Throughout art history, most paintings have been produced from live scenarios. The creative process usually involves artists documenting the scenes in front of them on canvas using paint, be it landscapes inspired by nature or portraits with posing subjects. The artist’s pride being the ability to replicate the material with art, the accuracy of real-life scenes on canvas was a reputation booster.
However, in the nineteenth century, artists began to implement photography as a critical element of their craft; they copied photographs, birthing Photorealism. Simply put, Photorealism is the process of painting from photographs. Although considered an unfair and amateurish method of creating art by artists who employ more traditional means, painting from photographs remains a relevant trend in today’s world.
As the trend continues to thrive, artists discover several new ways to ensure the finished art is aesthetically more potent than the original photo. This article will examine some creative methods to transform photographs into spectacular art.
Evolution of Photorealism
Photorealism evolved from Pop Art between the 1960s and 1970s in the United States. The Movement’s main idea is to use photographs as references to create paintings.
It developed as a protest against the reigning Abstract Expressionism achieved by spontaneity without prior planning or preparation instead of the former’s intricate pre-planning process for earning accurate replicas.
However, Photorealism’s heavy reliance on photographs was intensely criticized when it became popular, even though similar devices had also been used to aid artists with their craft since the fifteenth century.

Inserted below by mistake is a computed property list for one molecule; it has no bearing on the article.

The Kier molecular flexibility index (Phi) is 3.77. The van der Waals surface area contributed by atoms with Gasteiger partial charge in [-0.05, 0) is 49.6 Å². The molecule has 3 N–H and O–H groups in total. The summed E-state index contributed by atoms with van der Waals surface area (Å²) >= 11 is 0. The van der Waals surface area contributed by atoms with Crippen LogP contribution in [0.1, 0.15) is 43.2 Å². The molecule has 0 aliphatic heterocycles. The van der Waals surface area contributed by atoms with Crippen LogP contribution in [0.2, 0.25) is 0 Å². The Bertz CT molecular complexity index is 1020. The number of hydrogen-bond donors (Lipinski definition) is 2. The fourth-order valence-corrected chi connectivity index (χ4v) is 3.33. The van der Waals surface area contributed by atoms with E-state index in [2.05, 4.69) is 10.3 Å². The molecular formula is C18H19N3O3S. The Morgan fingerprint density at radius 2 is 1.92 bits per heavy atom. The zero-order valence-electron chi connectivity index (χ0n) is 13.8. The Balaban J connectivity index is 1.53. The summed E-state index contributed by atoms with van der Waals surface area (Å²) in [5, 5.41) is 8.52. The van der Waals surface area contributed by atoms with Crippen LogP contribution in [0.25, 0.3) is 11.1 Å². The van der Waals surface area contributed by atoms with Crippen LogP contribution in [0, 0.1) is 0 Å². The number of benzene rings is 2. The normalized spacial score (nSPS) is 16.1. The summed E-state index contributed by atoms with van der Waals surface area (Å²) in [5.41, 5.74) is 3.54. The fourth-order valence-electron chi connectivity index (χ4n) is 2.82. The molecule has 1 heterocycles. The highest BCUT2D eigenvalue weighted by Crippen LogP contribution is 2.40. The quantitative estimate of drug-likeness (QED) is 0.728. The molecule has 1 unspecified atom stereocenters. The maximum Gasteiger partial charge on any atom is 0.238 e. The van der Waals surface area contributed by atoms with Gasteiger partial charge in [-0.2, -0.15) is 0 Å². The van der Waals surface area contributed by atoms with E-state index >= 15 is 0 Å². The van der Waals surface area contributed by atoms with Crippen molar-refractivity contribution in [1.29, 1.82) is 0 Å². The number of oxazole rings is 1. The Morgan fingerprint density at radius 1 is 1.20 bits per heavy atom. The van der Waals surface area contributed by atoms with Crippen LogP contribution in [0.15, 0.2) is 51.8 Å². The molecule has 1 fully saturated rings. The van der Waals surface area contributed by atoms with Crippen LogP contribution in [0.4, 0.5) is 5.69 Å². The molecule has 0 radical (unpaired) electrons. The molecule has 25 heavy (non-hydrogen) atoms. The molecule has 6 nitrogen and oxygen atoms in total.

Advantages of Painting from Photos
Perhaps the most prominent merit of photos-to-paintings art is the ability of photographs to capture busy scenes with moving objects. However, it would be almost impossible and frustrating for any artist to attempt to depict crowded spaces such as marketplaces and sporting events with the amount of etiquette needed.
Another benefit to consider is how easy it is to take a picture compared to setting us an easel. Certain scenes inspire an artist to create; however, there are times when those scenes are in spaces that make it a bit difficult or outright impossible to use painting tools. With such instances, taking pictures to paint later would be better than altogether forfeiting the opportunity to paint.
Regarding making custom portraits from photos, reference pictures provided by the client beat the traditional arrangement of having the subject/model sit or pose for hours while the artist works. This advantage is particularly appreciated when the portrait subjects are kids or pets, notorious for being restless.
In addition, the artist is allowed to take enough time with the artwork instead of rushing through hours in one sitting or paid appointments with models. There is hardly any pressure to make a hasty finish in this instance.